Pakistan has 'will and influence' to help negotiate settlement with Taliban – ex-PM

Pakistan has 'will and influence' to help negotiate settlement with Taliban – ex-PM
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Afghan fomer prime minister Gulbuddin Hekmatyar (2L) attends a peace conference, in Bhurban on June 22, 2019. Senior Afghan political leaders attended the peace conference in Bhurban ahead of President Ashraf Ghani’s visit to Islamabad. (AFP)
Pakistan has 'will and influence' to help negotiate settlement with Taliban – ex-PM
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Afghan politicians and other participants pose for photograph with Pakistani Foreign Minister Shah Mahmood Qureshi, second right, after the opening session of an Afghan Peace Conference in Bhurban, 65 kilometers (40 miles) north of Islamabad, Pakistan, Saturday, June 22, 2019. Dozens of Afghan political leaders attended a peace conference in neighboring Pakistan on Saturday to pave the way for further Afghan-to-Afghan dialogue. (AP)
Updated 24 June 2019

Pakistan has 'will and influence' to help negotiate settlement with Taliban – ex-PM

Pakistan has 'will and influence' to help negotiate settlement with Taliban – ex-PM
  • Two-day peace conference in Murree brought together more than 50 Afghan factional leaders
  • The moot lacked representation from Taliban and Kabul government

MURREE: Afghan delegates who gathered for a peace summit in Pakistan’s lush hill station of Bhurban two hours north of the capital said on Saturday that the window to find a solution to end Afghanistan’s lengthy civil war was fast closing.
The inaugural session of a two-day moot hosted by Pakistan kicked off with an address by Foreign Minister Shah Mehmood Qureshi who called for rebuilding trust between Islamabad and Kabul.
The Afghan delegation is expected to meet Prime Minister Imran Khan on Sunday (today), ahead of President Ashraf Ghani’s visit to Pakistan next week.
Over 50 Afghan delegates from various political groups are attending the conference, but there are no representatives of the Afghan Taliban, the primary stakeholders in the peace process who have been fighting against foreign troops and the US-backed civilian government for years. The Kabul government is also not in attendance.
“The moment of this opportunity is brief,” said Ahmad Wali Massoud, an Afghan politician and diplomat who served as Afghanistan’s ambassador to the United Kingdom. “I think if we cannot achieve a peace settlement in the next two months, we may miss this opportunity,” he said, adding that Pakistan had a major role to play alongside other countries in the region in ensuring a negotiated settlement.
The conference, called the “Lahore process,” is one of many initiatives taken by Afghanistan’s neighbors and allies aimed at bolstering a faltering peace process to reach an intra-Afghan solution to a war entering its eighteenth year.
Relations between Pakistan and Afghanistan have been tense in recent years with Kabul accusing Pakistan of sheltering Taliban militants since US-led forces removed them from power in 2001. Islamabad denies the claims, but the US has been pushing Pakistan to use its influence over the insurgents to open direct negotiations with the Kabul government, something the Taliban have so far refused to do. Pakistan says it no longer has enough sway over the Taliban.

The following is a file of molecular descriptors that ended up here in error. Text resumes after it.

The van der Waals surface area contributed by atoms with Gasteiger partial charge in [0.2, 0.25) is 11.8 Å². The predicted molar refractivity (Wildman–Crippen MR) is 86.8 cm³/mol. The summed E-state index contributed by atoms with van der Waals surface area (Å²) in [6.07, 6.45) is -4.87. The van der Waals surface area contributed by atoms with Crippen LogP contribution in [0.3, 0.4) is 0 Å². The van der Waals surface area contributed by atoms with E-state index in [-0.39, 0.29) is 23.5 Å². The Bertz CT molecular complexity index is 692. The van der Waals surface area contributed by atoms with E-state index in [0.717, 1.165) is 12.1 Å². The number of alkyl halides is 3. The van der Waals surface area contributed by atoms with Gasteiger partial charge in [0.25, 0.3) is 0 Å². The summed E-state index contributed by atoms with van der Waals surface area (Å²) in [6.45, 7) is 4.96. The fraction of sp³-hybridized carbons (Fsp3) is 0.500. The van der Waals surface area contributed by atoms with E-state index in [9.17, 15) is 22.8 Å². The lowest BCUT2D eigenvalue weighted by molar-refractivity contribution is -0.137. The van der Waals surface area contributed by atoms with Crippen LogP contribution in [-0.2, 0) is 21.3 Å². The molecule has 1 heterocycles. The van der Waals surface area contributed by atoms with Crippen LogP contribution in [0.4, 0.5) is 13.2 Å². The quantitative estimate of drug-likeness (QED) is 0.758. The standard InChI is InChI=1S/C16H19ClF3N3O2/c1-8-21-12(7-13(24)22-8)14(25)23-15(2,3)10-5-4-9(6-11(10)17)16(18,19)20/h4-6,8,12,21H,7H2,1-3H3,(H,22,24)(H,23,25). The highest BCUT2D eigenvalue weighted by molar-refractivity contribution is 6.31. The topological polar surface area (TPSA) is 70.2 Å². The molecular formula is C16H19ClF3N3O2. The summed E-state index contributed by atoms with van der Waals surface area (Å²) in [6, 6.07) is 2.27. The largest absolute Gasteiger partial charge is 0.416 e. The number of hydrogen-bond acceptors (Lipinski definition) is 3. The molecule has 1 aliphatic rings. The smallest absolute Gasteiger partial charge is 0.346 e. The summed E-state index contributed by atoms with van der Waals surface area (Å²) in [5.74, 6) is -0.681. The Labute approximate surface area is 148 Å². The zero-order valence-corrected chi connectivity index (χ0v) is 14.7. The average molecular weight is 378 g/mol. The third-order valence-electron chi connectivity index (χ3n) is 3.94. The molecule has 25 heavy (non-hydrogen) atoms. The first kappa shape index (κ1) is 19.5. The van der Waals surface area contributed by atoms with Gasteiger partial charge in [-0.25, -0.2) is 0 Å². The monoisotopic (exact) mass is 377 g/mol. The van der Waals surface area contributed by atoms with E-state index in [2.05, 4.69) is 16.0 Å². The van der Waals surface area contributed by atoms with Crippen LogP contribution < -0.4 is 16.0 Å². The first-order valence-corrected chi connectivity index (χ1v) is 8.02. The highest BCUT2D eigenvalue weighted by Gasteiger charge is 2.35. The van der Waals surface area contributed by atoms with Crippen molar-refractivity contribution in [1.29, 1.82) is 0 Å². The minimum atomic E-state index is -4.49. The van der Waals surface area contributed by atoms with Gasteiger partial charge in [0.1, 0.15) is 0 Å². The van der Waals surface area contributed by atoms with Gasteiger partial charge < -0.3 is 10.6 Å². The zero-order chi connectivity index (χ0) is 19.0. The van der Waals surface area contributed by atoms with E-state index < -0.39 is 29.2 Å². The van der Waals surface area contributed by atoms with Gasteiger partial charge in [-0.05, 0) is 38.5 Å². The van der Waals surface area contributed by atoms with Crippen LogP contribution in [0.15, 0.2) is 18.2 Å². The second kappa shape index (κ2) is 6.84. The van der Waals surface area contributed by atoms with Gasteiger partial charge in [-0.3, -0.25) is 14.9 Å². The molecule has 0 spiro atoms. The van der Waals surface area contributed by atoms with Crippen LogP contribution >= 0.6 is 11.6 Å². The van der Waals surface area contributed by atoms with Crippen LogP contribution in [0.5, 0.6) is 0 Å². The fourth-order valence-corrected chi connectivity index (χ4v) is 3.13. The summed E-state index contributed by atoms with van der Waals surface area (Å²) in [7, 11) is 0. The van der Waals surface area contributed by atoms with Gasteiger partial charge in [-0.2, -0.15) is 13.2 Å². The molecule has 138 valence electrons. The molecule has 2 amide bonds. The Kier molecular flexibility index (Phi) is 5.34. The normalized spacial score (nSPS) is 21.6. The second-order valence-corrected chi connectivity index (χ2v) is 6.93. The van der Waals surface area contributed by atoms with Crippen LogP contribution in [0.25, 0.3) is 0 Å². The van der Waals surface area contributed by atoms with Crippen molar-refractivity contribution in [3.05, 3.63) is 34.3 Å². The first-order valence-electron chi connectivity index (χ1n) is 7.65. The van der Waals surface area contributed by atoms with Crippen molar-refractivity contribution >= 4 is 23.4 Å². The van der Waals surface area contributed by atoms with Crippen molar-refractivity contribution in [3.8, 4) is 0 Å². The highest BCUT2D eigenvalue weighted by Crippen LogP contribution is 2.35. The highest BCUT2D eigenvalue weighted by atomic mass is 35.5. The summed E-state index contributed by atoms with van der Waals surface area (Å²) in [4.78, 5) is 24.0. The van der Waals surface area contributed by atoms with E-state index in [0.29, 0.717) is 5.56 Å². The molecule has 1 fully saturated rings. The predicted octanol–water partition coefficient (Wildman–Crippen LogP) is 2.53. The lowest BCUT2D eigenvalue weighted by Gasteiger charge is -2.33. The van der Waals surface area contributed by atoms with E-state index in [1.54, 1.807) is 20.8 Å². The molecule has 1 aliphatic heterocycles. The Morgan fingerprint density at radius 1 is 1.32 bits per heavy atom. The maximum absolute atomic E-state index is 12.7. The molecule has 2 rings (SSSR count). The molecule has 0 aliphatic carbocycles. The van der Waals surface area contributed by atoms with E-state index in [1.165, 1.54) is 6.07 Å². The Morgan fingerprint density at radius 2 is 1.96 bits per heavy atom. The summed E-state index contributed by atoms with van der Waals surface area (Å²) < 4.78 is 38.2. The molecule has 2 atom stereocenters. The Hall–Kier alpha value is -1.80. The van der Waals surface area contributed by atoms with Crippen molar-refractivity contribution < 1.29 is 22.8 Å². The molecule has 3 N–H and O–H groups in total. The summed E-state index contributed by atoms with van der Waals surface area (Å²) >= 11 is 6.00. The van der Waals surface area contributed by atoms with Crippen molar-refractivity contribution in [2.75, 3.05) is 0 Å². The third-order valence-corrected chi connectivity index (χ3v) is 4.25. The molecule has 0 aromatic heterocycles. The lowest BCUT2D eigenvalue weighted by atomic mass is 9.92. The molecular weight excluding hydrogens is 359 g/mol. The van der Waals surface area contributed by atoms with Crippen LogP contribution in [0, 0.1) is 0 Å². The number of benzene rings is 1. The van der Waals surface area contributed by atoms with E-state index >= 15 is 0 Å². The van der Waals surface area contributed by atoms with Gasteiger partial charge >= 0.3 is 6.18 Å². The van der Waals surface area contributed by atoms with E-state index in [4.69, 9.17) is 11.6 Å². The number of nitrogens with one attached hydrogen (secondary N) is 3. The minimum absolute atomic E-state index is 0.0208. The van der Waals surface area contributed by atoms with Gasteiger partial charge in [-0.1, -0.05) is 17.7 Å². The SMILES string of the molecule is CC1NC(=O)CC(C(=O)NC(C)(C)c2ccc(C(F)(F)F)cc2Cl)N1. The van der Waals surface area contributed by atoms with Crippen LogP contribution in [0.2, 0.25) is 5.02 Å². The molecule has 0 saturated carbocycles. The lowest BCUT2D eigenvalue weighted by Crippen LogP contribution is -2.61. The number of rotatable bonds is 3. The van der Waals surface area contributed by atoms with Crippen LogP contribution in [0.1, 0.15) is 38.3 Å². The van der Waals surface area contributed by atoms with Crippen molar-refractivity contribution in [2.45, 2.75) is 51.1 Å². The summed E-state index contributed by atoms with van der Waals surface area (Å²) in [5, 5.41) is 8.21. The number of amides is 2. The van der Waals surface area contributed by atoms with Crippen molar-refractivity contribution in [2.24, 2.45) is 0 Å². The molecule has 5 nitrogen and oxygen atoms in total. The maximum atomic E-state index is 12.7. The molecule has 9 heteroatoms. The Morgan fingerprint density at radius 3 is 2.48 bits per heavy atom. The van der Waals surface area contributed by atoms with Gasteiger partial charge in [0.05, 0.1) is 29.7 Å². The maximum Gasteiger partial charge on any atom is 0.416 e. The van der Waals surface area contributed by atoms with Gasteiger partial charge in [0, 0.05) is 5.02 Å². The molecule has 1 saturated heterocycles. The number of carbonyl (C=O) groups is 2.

A conference organizer, Dr. Maria Sultan, told Arab News on Saturday that the next peace summit organized by Pakistan would include the Afghan Taliban.
Viable paths to peace and stability in Afghanistan, trade, economy, health, women’s empowerment, reconstruction, development, and regional connectivity were discussed in three sessions of the conference and were followed by a state dinner hosted by Pakistani President Dr. Arif Alvi.
Foreign Minister Qureshi said all countries involved in the Afghan multilateral peace process were “on the same page” for peace and reconciliation despite a “global flux and heightened tensions.”
“Here is an opportunity that should not be wasted and should be seized,” he said.
The conference’s most notable delegate, former Afghan Prime Minister and warlord Gulbuddin Hekmatyar, said Pakistan had the will and influence to help negotiate a settlement with the Taliban and had shown its sincerity.
“No war can last forever,” Hekmetyar told Arab News. “All Afghans need to have a consensus for mapping the future of Afghanistan but unfortunately foreign interference and our government taking dictation from foreign forces has been an obstacle in reaching an understanding.”
“The next coalition government should be formed with the consent of the Afghan people, based on our values and through transparent elections,” he said.
Sayyid Hamid Gailani, leader of the National Islamic Front of Afghanistan, a party known for its religiously moderate views, said he welcomed Pakistan’s initiative to host the peace conference.
“The cream of the Afghan political and jihadist leaders have gathered here,” he told Arab News, saying they were all keen to make the intra-Afghan process successful and settle differences including with the Taliban.
“We have an extreme time constraint to achieve our objective before it’s too late. If it doesn’t bear productive results, then it runs out of steam,” he said. “And we don’t want that to happen.”